Di Xiao and Rongchao Jin were listed among the most cited researchers. Jin’s research focuses on nanochemistry, and he is well-known for developing new methodologies to create gold nanoparticles with precise numbers of atoms. Xiao’s research looks at the properties of materials in relation to quantum mechanics and how these properties can be harnessed for applications in electronic and magnetic devices.
In the news
American Association for Advancement of Science (AAAS) has appointed Jeremy Levy as member of its 2018 lifetime fellowship cohort. AAAS will recognize the award during its annual meeting on February 16, 2019.
Levy’s research centers around the field of oxide nanoelectronics, quantum computation, quantum transport and nanoscale optics, semiconductor and oxide spintronics, and dynamical phenomena in oxide materials and films.
Levy will join a list of distinguished scientists including inventor Thomas Edison, astronomer Maria Mitchell and computer scientist Grace Hopper.
Venkat Viswanathan and his collaborator, MIT materials science professor Yet-Ming Chiang, are developing a new battery specifically designed for an advanced hybrid plane. Their work was recently featured in an article in Swarajya magazine and in MIT Technology Review. Rather than focusing their efforts on developing improved materials, the pair are working with magnetic forces to facilitate the improved movement of lithium ions within their batteries, accelerating electrical discharge. Their ultimate goal is to create a 12-seat plane that can fly more than 600 kilometers on a full charge.
Bedewy and colleagues discovered that silk combined with carbon nanotubes may lead to a new generation of biomedical devices and so-called transient, biodegradable electronics. They used microwave irradiation coupled with a solvent vapor treatment to provide a unique control mechanism for the protein structure and resulted in a flexible and transparent film comparable to synthetic polymers but one that could be both more sustainable and degradable. These regenerated silk fibroins and carbon nanotube films have potential for use in flexible electronics, biomedical devices and transient electronics such as sensors that would be used for a desired period inside the body ranging from hours to weeks, and then naturally dissolve.
Their work was featured on the Oct. 26 cover of the American Chemistry Society journal Applied Nano Materials.
Susan Fullerton receives 2019 Marion Milligan Mason Award from American Association for the Advancement of Science (AAAS). Susan is one of only five recipients nationwide recognized for “extraordinary contributions through their research programs and demonstrate a commitment to move their fields forward.”
First awarded in 2015, the award was made possible by the Marion Milligan Mason Fund, who provides grants of $50,000 every other year to women researchers engaged in basic research in the chemical sciences. In addition to research funding, the program provides leadership development and mentoring opportunities.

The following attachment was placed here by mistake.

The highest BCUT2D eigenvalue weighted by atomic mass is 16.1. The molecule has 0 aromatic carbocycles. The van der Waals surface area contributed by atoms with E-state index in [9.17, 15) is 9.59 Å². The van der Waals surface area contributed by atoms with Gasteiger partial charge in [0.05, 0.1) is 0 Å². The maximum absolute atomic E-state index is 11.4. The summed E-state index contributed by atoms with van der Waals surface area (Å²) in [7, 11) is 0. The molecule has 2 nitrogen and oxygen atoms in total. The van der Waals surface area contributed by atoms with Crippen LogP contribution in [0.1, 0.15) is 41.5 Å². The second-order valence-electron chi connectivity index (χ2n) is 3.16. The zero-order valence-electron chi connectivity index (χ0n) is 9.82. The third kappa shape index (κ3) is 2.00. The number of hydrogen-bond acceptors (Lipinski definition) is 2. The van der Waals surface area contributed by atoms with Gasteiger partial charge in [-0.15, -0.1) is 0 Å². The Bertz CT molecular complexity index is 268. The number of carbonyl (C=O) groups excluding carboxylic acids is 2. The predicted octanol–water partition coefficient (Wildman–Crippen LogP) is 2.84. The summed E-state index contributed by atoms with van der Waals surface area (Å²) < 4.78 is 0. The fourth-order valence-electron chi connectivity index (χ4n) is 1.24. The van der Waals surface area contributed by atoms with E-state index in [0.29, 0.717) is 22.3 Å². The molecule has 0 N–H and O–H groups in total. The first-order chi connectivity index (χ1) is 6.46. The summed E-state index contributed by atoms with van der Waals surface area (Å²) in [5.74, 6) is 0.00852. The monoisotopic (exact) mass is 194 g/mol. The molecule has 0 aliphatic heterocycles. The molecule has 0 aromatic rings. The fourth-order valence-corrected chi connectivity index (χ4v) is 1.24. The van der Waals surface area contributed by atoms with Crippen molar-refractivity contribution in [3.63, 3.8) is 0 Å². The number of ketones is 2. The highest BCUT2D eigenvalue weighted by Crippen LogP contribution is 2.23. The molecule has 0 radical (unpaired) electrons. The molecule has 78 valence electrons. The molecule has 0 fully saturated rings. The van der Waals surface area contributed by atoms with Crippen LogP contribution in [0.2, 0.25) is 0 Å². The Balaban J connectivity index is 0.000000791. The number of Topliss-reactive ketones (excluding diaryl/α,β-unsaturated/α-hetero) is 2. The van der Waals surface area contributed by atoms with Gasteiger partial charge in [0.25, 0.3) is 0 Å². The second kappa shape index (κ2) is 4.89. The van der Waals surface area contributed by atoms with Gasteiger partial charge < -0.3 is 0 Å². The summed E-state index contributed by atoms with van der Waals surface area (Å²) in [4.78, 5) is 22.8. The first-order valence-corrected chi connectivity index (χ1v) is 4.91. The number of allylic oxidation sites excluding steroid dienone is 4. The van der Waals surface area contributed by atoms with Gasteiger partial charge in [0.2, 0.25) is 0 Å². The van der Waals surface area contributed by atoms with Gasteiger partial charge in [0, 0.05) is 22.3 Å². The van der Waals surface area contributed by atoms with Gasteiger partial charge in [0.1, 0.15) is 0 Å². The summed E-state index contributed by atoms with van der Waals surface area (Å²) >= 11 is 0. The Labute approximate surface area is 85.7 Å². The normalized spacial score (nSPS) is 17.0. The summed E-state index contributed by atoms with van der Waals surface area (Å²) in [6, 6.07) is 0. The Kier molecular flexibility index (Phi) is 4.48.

The New York Times featured a story that predict the next tech talent shortage to be in the area of Quantum Computing. A growing concern among American businesses and universities is that unless policies and priorities change, they will have trouble attracting the talent needed to build quantum technology. Last month, the White House Office of Science and Technology Policy invited experts from government, industry and academia to Washington for a daylong policy meeting dedicated to quantum technologies. Several attendees expressed concern that the current administration’s immigration policies could affect quantum research in academia and corporations.
Randall Feenstra receives 2019 Davisson-Germer Prize, which recognizes outstanding work in atomic physics or surface physics. Randy was awarded for pioneering developments of the techniques and concepts of spectroscopic scanning tunneling microscopy. The prize consists of $5,000 and a certificate citing the contributions made by the recipient or recipients. This Prize was established in 1965 by AT&T Bell Laboratories (now Bell Laboratories, Alcatel-Lucent Technologies) and with additional support from the Chope Family Trust.
Karl Johnson and his team worked with a class of nanomaterials called metal-organic frameworks or “MOFs,” which can be used to take carbon dioxide out of the atmosphere and combine it with hydrogen atoms to convert it into valuable chemicals and fuels.
Their findings were published in the Royal Society of Chemistry (RSC) journal Catalysis Science & Technology. The journal featured their work on its cover, illustrating the process of carbon dioxide and hydrogen molecules entering the MOF and exiting as CH2O2 or formic acid—a chemical precursor to methanol.
Kenneth Jordan will be honored for his contributions to Computational and Theoretical Chemistry in a two-day symposium titled "Electron-Molecule & Molecule-Molecule Interactions". The symposium is co-sponsored by the COMP and PHYS divisions of ACS and will be held during the Spring 2019 ACS meeting in Orlando, FL. The symposium will be for two full days from March 31 to April 1, 2019.